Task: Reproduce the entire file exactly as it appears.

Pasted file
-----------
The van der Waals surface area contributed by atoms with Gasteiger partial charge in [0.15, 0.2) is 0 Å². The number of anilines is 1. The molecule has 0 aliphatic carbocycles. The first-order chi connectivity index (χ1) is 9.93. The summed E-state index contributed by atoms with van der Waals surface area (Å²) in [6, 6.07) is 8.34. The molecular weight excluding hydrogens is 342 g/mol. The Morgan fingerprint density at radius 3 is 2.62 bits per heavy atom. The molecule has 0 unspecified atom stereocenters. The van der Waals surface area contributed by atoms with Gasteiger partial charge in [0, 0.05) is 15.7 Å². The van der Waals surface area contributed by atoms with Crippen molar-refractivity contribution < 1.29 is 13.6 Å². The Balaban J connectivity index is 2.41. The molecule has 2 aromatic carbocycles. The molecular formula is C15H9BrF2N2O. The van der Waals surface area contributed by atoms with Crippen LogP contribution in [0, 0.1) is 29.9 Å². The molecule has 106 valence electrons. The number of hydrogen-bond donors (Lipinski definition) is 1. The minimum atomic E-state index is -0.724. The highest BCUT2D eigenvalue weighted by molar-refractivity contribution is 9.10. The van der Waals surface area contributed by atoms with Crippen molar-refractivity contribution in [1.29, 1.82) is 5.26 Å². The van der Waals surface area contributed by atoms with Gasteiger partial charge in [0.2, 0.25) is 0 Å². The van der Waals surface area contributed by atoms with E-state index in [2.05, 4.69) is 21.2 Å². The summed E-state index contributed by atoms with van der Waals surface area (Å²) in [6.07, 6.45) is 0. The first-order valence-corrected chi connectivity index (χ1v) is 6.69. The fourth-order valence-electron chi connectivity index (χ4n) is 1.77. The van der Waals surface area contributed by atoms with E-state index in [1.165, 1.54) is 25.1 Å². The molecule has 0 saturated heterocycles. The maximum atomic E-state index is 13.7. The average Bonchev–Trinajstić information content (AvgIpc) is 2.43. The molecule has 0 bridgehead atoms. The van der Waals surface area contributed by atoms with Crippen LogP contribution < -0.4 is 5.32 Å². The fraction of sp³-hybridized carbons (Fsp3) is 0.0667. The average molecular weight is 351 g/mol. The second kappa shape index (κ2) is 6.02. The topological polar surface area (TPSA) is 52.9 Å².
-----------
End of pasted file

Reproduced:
The van der Waals surface area contributed by atoms with Gasteiger partial charge in [0.15, 0.2) is 0 Å². The number of anilines is 1. The molecule has 0 aliphatic carbocycles. The first-order chi connectivity index (χ1) is 9.93. The summed E-state index contributed by atoms with van der Waals surface area (Å²) in [6, 6.07) is 8.34. The molecular weight excluding hydrogens is 342 g/mol. The Morgan fingerprint density at radius 3 is 2.62 bits per heavy atom. The molecule has 0 unspecified atom stereocenters. The van der Waals surface area contributed by atoms with Gasteiger partial charge in [0, 0.05) is 15.7 Å². The van der Waals surface area contributed by atoms with Crippen molar-refractivity contribution < 1.29 is 13.6 Å². The Balaban J connectivity index is 2.41. The molecule has 2 aromatic carbocycles. The molecular formula is C15H9BrF2N2O. The van der Waals surface area contributed by atoms with Crippen LogP contribution in [0, 0.1) is 29.9 Å². The molecule has 106 valence electrons. The number of hydrogen-bond donors (Lipinski definition) is 1. The minimum atomic E-state index is -0.724. The highest BCUT2D eigenvalue weighted by molar-refractivity contribution is 9.10. The van der Waals surface area contributed by atoms with Crippen molar-refractivity contribution in [1.29, 1.82) is 5.26 Å². The van der Waals surface area contributed by atoms with Gasteiger partial charge in [0.2, 0.25) is 0 Å². The van der Waals surface area contributed by atoms with E-state index in [2.05, 4.69) is 21.2 Å². The summed E-state index contributed by atoms with van der Waals surface area (Å²) in [6.07, 6.45) is 0. The first-order valence-corrected chi connectivity index (χ1v) is 6.69. The fourth-order valence-electron chi connectivity index (χ4n) is 1.77. The van der Waals surface area contributed by atoms with E-state index in [1.165, 1.54) is 25.1 Å². The molecule has 0 saturated heterocycles. The maximum atomic E-state index is 13.7. The average Bonchev–Trinajstić information content (AvgIpc) is 2.43. The molecule has 0 bridgehead atoms. The van der Waals surface area contributed by atoms with Crippen LogP contribution < -0.4 is 5.32 Å². The fraction of sp³-hybridized carbons (Fsp3) is 0.0667. The average molecular weight is 351 g/mol. The second kappa shape index (κ2) is 6.02. The topological polar surface area (TPSA) is 52.9 Å².